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Ober's test is used to determine how tight the leg's iliotibial band is. It can also assess the movement of the hip joint and a person's flexibility. The iliotibial band is a ligament that runs from the pelvis to the knee. If it is too inflexible, a patient may experience pain during the test. Such tightness usually occurs if a person runs or bicycles a lot. Ober's test is a physical examination, usually performed by a doctor or fitness trainer.
Typically, at the start of Ober's test, a patient lies on his side, either on an examination table or on a padded floor surface. He should lie on the side that does not hurt. For example, if his right knee hurts, he should lie on his left side. He then bends the leg at a 90° angle, at the hip. The leg should also be bent a 90° angle at the knee, so that the leg is in the shape of an 'L.'
To perform the test, the examiner must stand behind the patient. The doctor should place his hand on the hip to hold it steady and prevent it from turning out. The upper leg of the patient should then be bent at the knee, but neutral at the hip to start. The doctor should then abduct the leg, or lift the thigh upwards.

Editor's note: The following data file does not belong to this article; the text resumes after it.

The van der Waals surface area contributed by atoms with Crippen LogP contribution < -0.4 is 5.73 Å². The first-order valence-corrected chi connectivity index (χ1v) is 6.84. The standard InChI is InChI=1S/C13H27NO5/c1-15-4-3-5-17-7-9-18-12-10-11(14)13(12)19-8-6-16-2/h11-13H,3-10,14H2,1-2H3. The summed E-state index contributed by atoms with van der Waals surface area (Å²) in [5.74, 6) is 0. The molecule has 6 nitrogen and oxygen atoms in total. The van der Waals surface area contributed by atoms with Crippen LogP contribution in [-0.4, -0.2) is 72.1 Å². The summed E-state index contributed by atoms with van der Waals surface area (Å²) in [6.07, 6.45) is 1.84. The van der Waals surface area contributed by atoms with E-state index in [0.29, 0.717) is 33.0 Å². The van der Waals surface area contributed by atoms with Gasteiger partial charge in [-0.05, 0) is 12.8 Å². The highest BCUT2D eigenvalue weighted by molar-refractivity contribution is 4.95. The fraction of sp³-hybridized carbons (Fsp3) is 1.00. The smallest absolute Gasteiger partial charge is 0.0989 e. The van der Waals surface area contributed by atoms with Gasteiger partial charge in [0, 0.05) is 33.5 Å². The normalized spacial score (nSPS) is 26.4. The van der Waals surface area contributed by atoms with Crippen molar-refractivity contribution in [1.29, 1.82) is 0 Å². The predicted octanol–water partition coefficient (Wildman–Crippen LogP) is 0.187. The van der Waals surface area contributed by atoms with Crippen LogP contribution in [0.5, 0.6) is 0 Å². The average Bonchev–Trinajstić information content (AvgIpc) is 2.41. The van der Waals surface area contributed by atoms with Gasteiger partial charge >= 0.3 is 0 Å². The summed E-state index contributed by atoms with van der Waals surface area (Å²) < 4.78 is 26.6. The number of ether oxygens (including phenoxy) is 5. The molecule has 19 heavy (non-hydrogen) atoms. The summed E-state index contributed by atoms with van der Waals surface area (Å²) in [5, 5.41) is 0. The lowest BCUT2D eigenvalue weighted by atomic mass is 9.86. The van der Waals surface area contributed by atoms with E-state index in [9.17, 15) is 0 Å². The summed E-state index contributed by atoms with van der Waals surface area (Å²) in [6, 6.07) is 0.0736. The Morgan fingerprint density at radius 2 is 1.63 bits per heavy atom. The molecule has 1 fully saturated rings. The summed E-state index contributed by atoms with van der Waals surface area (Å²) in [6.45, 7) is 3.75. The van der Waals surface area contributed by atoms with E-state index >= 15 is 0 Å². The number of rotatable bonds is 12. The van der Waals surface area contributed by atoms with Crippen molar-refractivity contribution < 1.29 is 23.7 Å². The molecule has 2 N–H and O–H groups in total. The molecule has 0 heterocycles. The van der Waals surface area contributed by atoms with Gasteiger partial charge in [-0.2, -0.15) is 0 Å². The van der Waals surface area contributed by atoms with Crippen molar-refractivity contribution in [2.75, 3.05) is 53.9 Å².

Ober's test determines if the iliotibial band is too tightly contracted. A healthy leg should return to the starting position on its own. If the ligament is too tight, however, the patient's leg will stay in the abducted position even after the doctor moves his hand away. During the examination, the patient may feel pain in the knee area if there is an issue.
If the exam reveals that a patient does have a tight iliotibial band, further testing may be needed to diagnose the problem and begin a treatment plan. A doctor will usually take a patient's full medical history and examine the knee to see if it is tender or swollen. If further tests are needed, an MRI may be performed to determine whether or not the ligament is thickened or filled with fluid, which often happens when a patient has iliotibial band syndrome.
After the results of Ober's test and any further examinations are complete, a condition may be treated with a combination of physical therapy, to stretch and loosen the ligament, and medication to reduce any inflammation. Usually, a patient must cut back on running during treatment. He may be able to perform other exercises, such as swimming, while waiting for his symptoms to improve.